“Our greatest resource is our water,” says Wissota Sand & Gravel president Christopher Larson. As its third-generation owner, Larson is keenly focused on sustainability initiatives, the latest being the installation of new sand washing technology that allows cost-efficient fines recovery and the conservation of valuable water resources. The operation utilises an innovative system that combines a fines material washer and a dewatering screen in a single machine. “Its advantages are far-reaching. Importantly, we’re realising these benefits at a fraction of the typical costs per tonnes in this application,” said Larson.
When using their prior sand screws, Larson said that the sand was coming out at about 25% moisture content. “Per my calculations, we were losing about 91m3 per hour – and the water was going to a part of the operation where it could not be recovered,” he added. “Replacing that water would require pumping it from a deep well or finding some surface water within the operation that could be recovered.”
It was the latter costly challenge, he stresses, that led to the acquisition of the Aggredry Dewatering Washer. Larson describes the new system as “making a lot of sense in its unique combination of two tried-and-true technologies – sand screws and high-frequency screens.”
The Aggredry Washer at Wissota features twin 1,524mm fines material screws (500 tonnes) combined with twin-high-frequency dewatering screens. “Our sand is coming off the two screens at 8% moisture content and requires no drying time,” said Larson. “Plus, we’re saving about 80m3 per hour.”
In the past, Larson said that his company had to be very selective on what could be run through the wash plant. “If we hit a dirty spot in the pit, we weren’t able to get enough fines out of the sand,” said Larson. “With our new system, we can process dirtier material and still manage the fines on the wash end of the plant. This gives us more throughput without having to be so particular about the material coming from the primary circuit. That’s a big advantage as the face of the pit is always changing.” He added that his operation crushes 1.8-million tonnes per year, with about 90% going through the wash plant.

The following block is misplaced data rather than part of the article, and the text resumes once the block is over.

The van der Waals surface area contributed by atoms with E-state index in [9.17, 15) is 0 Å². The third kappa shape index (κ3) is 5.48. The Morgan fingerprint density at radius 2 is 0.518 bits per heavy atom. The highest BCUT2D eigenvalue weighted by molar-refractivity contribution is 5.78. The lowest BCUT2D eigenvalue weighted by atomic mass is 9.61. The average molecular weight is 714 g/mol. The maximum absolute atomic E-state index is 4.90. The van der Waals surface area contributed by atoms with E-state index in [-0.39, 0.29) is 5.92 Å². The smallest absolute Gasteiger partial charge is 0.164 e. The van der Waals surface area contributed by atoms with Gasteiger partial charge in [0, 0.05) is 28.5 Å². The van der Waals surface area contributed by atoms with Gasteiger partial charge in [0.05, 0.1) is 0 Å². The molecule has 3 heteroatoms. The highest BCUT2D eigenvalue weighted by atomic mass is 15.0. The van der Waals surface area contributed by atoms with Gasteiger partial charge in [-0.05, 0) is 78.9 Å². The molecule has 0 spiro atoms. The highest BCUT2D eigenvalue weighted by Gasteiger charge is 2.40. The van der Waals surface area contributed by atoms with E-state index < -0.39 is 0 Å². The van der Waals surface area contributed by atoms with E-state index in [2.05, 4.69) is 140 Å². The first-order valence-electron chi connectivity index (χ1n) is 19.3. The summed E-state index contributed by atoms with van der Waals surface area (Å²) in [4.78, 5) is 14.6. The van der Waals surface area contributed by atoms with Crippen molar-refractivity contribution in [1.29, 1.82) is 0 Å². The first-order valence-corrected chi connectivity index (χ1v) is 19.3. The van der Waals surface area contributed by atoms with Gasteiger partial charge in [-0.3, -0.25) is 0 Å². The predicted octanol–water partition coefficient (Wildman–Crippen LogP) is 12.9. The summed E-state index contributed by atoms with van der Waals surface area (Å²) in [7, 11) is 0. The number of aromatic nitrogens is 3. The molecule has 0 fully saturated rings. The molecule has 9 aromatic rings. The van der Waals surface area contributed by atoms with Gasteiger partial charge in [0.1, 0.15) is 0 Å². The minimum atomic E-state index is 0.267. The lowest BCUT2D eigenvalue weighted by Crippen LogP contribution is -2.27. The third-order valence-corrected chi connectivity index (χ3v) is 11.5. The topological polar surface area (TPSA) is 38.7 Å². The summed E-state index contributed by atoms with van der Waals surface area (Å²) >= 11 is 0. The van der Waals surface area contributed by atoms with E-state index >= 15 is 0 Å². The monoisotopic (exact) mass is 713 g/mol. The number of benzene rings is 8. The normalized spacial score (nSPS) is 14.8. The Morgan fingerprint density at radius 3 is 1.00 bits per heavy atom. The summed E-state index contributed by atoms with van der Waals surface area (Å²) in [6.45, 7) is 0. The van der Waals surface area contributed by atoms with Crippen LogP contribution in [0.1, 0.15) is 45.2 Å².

Terex Washing Systems (TWS) will be presenting live washing demos of its AggWash 60 during the bauma 2019 construction industry show (8-14 April). The AggWash 60 wash plant incorporates screening, scrubbing, sizing and recovery of sand on one modular chassis and produces up to six grades of saleable sand.
The AggWash is intended to address requirements for recycling customers and quarry owners, particularly in the construction, demolition and excavation waste recycling market. It is designed to maximise yields from feed materials with efficiently designed system processes that keep running costs at a minimum. TWS says the plant’s portable format makes it particularly suitable for green-field applications, contractor use and temporary planning permission sites. The company adds that operators more used to static installations will still appreciate the small footprint and minimal site preparations required.
TWS engineer Paul McWilliams commented on the design: “In all cases, installation time is significantly less than conventional builds thanks to the high level of factory pre-fitting and connections. The no-compromise design ethos ensures maximum serviceability and performance despite numerous innovative features, including easily removed pumps, ready access to screening media and intuitive controls.”
Also at April’s bauma show, McCloskey Washing Systems will present the CSP120 plant. The company says it is designed to deliver superior separation efficiency, produces the driest, drip-free final washed sand product in its class, and produces up to two in-specification sands, to desired grade, at up to 120 (total) tonnes/hour.
The plant has been designed with the machine operator in mind. In addition to the highest level of quality and performance, significant benefits include simple and fast assembly times, ease of operation, low maintenance and an overall reduced footprint.
The CSP range can be tailored to suit any sand application, regardless of desired tonnage, ranging from 40-300tonnes/hour.
McLanahan will be exhibiting its new UltraWASH modular wash plant at bauma, the first time it will have been displayed at a trade show. It can produce up to three aggregate products and two sand products. It features a single process water feed point and a single effluent discharge point.
McLanahan says that, thanks to its recent acquisition of Anaconda Equipment, the UltraWASH feed hopper and conveyor can be upgraded to come with tracks for easier conveyor maintenance.